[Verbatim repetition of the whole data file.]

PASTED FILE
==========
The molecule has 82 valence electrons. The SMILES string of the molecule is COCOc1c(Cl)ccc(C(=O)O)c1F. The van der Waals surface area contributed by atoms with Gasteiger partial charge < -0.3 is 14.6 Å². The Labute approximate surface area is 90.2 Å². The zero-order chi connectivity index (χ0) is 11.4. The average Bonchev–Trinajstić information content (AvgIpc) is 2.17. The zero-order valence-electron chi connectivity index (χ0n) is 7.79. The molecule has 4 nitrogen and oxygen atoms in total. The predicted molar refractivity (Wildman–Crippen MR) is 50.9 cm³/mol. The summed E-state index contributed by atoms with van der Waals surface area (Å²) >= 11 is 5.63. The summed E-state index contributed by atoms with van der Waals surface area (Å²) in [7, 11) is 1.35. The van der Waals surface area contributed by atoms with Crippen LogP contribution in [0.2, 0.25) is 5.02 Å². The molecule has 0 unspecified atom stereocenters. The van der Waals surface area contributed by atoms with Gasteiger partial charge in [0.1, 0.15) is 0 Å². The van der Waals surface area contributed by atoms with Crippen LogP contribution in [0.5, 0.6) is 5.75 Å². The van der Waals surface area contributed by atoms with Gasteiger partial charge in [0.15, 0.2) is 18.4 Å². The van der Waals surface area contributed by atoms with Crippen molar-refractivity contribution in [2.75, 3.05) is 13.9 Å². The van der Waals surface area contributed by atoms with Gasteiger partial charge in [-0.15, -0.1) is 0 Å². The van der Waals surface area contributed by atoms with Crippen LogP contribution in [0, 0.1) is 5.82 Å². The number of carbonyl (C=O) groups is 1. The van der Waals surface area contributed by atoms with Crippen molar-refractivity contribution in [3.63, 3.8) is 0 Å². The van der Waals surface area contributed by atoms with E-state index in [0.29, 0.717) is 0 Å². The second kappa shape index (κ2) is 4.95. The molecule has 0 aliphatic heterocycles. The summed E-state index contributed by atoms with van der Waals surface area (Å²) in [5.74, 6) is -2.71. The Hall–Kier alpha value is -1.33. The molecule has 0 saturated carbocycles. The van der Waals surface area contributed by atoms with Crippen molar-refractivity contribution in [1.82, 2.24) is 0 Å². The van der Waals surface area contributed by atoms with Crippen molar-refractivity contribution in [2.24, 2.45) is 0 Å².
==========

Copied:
The molecule has 82 valence electrons. The SMILES string of the molecule is COCOc1c(Cl)ccc(C(=O)O)c1F. The van der Waals surface area contributed by atoms with Gasteiger partial charge < -0.3 is 14.6 Å². The Labute approximate surface area is 90.2 Å². The zero-order chi connectivity index (χ0) is 11.4. The average Bonchev–Trinajstić information content (AvgIpc) is 2.17. The zero-order valence-electron chi connectivity index (χ0n) is 7.79. The molecule has 4 nitrogen and oxygen atoms in total. The predicted molar refractivity (Wildman–Crippen MR) is 50.9 cm³/mol. The summed E-state index contributed by atoms with van der Waals surface area (Å²) >= 11 is 5.63. The summed E-state index contributed by atoms with van der Waals surface area (Å²) in [7, 11) is 1.35. The van der Waals surface area contributed by atoms with Crippen LogP contribution in [0.2, 0.25) is 5.02 Å². The molecule has 0 unspecified atom stereocenters. The van der Waals surface area contributed by atoms with Gasteiger partial charge in [0.1, 0.15) is 0 Å². The van der Waals surface area contributed by atoms with Crippen LogP contribution in [0.5, 0.6) is 5.75 Å². The van der Waals surface area contributed by atoms with Gasteiger partial charge in [0.15, 0.2) is 18.4 Å². The van der Waals surface area contributed by atoms with Crippen molar-refractivity contribution in [2.75, 3.05) is 13.9 Å². The van der Waals surface area contributed by atoms with Gasteiger partial charge in [-0.15, -0.1) is 0 Å². The van der Waals surface area contributed by atoms with Crippen LogP contribution in [0, 0.1) is 5.82 Å². The number of carbonyl (C=O) groups is 1. The van der Waals surface area contributed by atoms with Crippen molar-refractivity contribution in [3.63, 3.8) is 0 Å². The van der Waals surface area contributed by atoms with E-state index in [0.29, 0.717) is 0 Å². The second kappa shape index (κ2) is 4.95. The molecule has 0 aliphatic heterocycles. The summed E-state index contributed by atoms with van der Waals surface area (Å²) in [5.74, 6) is -2.71. The Hall–Kier alpha value is -1.33. The molecule has 0 saturated carbocycles. The van der Waals surface area contributed by atoms with Crippen molar-refractivity contribution in [1.82, 2.24) is 0 Å². The van der Waals surface area contributed by atoms with Crippen molar-refractivity contribution in [2.24, 2.45) is 0 Å².